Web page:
Red River College's Stevenson Campus played host to over 1,300 Winnipeggers from the business, labour, government and non-profit sectors on September 18th for the 6th Annual United Way of Winnipeg Plane Pull.
This event — which has teams competing against each other to see who can move a commercial aircraft the fastest using just people power — is the kickoff for the United Way's 2009 Campaign.
This year's Campaign Chair is RRC President Dr. Jeff Zabudsky, who can be seen in this photo leading the Campaign Cabinet team in their plane pull attempt.
The fundraising goal for this year's United Way Campaign is $18,218,778. Zabudsky announced on Friday that the organization is already well on its way toward that target, as over $7 million has already been raised.
For more photos of the Plane Pull, see the United Way Facebook page or ChrisD.ca.
John Gale, a 1980 graduate of Red River College's Mechanical Engineering Technology program, is being called the "Donald Trump of Kenora" for his ambitious plans to turn the Northwestern Ontario city into a vacation mecca.
As mentioned in a recent Winnipeg Free Press profile, Gale has plans to oversee up to $1 billion in development in Kenora, including a five-star resort and conference centre, a theme park, new lakefront cottage lots and an RV park.
Gale is making his bold move into real estate development following a successful career in the diamond drilling industry. In the 1980s Gale helped develop a new technology for diamond drilling, and eventually became a 50% owner in Winnipeg-based drill manufacturer Dimatec Inc. He sold his stake in the company last year.
Read more about Gale's background and his plans for Kenora here.
The Shocknife, a Winnipeg-based invention that was partly developed at Red River College, has won the 2009 Manning Innovation Award.
Developed by veteran police officer Jeff Quail, the Shocknife is a tool
used to train law enforcement officials how to deal with edged weapon
attacks. Similar in appearance to a real knife, the device delivers an
electric charge that simulates the pain associated with a knife wound,
but leaves no permanent damage.
The Shocknife was one of the first products to emerge from RRC’s Applied Research and Commercialization program, which links industry with the College’s research expertise to create innovative, marketable technologies.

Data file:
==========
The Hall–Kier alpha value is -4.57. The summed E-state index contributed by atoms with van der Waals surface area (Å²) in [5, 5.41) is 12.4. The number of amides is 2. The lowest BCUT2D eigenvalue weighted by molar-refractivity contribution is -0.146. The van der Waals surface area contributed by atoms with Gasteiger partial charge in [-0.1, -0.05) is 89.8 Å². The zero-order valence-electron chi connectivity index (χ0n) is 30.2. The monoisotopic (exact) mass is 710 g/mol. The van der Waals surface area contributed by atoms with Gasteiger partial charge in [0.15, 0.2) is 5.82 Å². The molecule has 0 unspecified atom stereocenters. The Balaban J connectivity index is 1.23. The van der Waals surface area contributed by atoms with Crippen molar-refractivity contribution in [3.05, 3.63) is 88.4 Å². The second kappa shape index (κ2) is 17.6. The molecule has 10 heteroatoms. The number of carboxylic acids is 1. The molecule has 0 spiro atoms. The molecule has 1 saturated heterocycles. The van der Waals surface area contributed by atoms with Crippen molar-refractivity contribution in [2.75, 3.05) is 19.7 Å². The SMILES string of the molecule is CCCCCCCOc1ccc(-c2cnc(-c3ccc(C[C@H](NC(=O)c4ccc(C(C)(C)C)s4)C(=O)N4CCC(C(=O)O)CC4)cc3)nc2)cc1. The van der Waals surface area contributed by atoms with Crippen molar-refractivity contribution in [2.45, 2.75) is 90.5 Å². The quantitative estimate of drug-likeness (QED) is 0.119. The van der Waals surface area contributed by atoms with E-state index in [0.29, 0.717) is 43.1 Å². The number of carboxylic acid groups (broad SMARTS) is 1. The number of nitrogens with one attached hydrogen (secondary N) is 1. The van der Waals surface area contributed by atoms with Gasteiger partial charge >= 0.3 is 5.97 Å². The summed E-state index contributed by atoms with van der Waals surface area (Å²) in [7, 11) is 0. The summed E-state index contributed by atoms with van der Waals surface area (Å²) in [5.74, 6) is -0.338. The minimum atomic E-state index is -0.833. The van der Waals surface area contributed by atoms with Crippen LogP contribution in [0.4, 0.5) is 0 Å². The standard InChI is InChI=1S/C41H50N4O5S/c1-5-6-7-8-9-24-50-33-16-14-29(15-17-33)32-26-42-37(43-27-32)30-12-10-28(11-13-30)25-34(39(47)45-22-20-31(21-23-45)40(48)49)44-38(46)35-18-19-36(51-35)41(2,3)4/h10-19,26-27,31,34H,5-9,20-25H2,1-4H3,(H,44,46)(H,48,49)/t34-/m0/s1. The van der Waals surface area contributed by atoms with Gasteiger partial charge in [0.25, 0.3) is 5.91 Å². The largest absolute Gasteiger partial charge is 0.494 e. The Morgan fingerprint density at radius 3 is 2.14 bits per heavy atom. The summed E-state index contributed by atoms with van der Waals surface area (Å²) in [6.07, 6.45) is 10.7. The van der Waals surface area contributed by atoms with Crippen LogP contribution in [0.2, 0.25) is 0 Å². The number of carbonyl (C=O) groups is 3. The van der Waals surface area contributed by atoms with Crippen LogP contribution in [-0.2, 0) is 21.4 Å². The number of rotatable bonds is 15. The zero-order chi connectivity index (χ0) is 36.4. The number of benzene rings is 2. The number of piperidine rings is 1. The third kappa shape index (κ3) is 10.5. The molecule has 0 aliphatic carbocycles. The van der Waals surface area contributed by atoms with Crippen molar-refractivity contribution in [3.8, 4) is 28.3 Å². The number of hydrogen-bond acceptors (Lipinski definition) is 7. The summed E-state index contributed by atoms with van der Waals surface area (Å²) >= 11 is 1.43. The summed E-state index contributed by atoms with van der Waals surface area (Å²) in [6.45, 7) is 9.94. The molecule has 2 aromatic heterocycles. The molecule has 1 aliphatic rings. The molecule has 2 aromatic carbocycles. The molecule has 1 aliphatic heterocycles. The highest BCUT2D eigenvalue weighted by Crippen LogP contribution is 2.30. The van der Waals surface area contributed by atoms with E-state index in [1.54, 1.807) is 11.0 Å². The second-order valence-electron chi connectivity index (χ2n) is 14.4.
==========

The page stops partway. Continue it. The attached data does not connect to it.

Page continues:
RRC electronics instructor Alex McIlraith worked with product designers to miniaturize the Shocknife’s electronics to fit inside a typical size knife casing. He also re-engineered the product so it could be powered by a single nine-volt battery.
Since being launched in 2006, Shocknives have been sold to customers around the world, including the FBI, the Norwegian Military Academy, the U.S. Marine Corps, and the Special protection Group that guards India’s prime Minister. The product has also been covered extensively in publications serving the law enforcement and military industries, and was featured on the Discovery Channel.
In appreciation of the role RRC played in developing the product, Shocknife, Inc. previously donated several pieces of equipment for use in the College’s electronics programs.
Chad Evans — an Educational Assistant at RRC's Exchange District campus — has set himself an enviable mission: to try a pizza from every pizza joint in Winnipeg that he can find.
Evans blogs about his progress at The Urban Sasquatch, providing a star rating for every slice he samples. His efforts to locate the premier pizza in the 'Peg were recently chronicled in the Winnipeg Free Press.
James Allardice, a 1988 graduate of Red River College's Hotel & Restaurant Management program, was recently elected to a two-year term as President of the Manitoba Restaurant and Food Services Association.